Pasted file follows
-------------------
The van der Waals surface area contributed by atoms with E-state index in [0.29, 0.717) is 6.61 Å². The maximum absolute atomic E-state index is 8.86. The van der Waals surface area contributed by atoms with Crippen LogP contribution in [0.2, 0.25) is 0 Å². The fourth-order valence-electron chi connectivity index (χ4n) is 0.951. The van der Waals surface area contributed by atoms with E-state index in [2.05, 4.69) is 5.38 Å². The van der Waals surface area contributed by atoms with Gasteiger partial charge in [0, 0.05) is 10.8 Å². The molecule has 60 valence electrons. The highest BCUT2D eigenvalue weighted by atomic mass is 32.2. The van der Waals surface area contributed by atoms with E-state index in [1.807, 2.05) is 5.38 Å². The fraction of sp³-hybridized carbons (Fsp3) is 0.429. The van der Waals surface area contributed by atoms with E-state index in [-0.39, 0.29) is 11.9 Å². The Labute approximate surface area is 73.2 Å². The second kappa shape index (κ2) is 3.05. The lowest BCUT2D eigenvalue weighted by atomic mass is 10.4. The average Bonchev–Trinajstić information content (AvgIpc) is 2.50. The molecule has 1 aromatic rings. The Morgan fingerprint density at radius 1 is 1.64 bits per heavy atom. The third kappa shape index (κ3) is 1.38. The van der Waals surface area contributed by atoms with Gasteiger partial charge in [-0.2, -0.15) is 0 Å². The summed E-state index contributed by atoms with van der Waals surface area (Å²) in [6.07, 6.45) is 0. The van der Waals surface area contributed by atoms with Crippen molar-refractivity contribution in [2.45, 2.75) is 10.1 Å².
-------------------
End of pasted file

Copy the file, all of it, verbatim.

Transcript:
The van der Waals surface area contributed by atoms with E-state index in [0.29, 0.717) is 6.61 Å². The maximum absolute atomic E-state index is 8.86. The van der Waals surface area contributed by atoms with Crippen LogP contribution in [0.2, 0.25) is 0 Å². The fourth-order valence-electron chi connectivity index (χ4n) is 0.951. The van der Waals surface area contributed by atoms with E-state index in [2.05, 4.69) is 5.38 Å². The van der Waals surface area contributed by atoms with Gasteiger partial charge in [0, 0.05) is 10.8 Å². The molecule has 60 valence electrons. The highest BCUT2D eigenvalue weighted by atomic mass is 32.2. The van der Waals surface area contributed by atoms with E-state index in [1.807, 2.05) is 5.38 Å². The fraction of sp³-hybridized carbons (Fsp3) is 0.429. The van der Waals surface area contributed by atoms with E-state index in [-0.39, 0.29) is 11.9 Å². The Labute approximate surface area is 73.2 Å². The second kappa shape index (κ2) is 3.05. The lowest BCUT2D eigenvalue weighted by atomic mass is 10.4. The average Bonchev–Trinajstić information content (AvgIpc) is 2.50. The molecule has 1 aromatic rings. The Morgan fingerprint density at radius 1 is 1.64 bits per heavy atom. The third kappa shape index (κ3) is 1.38. The van der Waals surface area contributed by atoms with Gasteiger partial charge in [-0.2, -0.15) is 0 Å². The summed E-state index contributed by atoms with van der Waals surface area (Å²) in [6.07, 6.45) is 0. The van der Waals surface area contributed by atoms with Crippen molar-refractivity contribution in [2.45, 2.75) is 10.1 Å².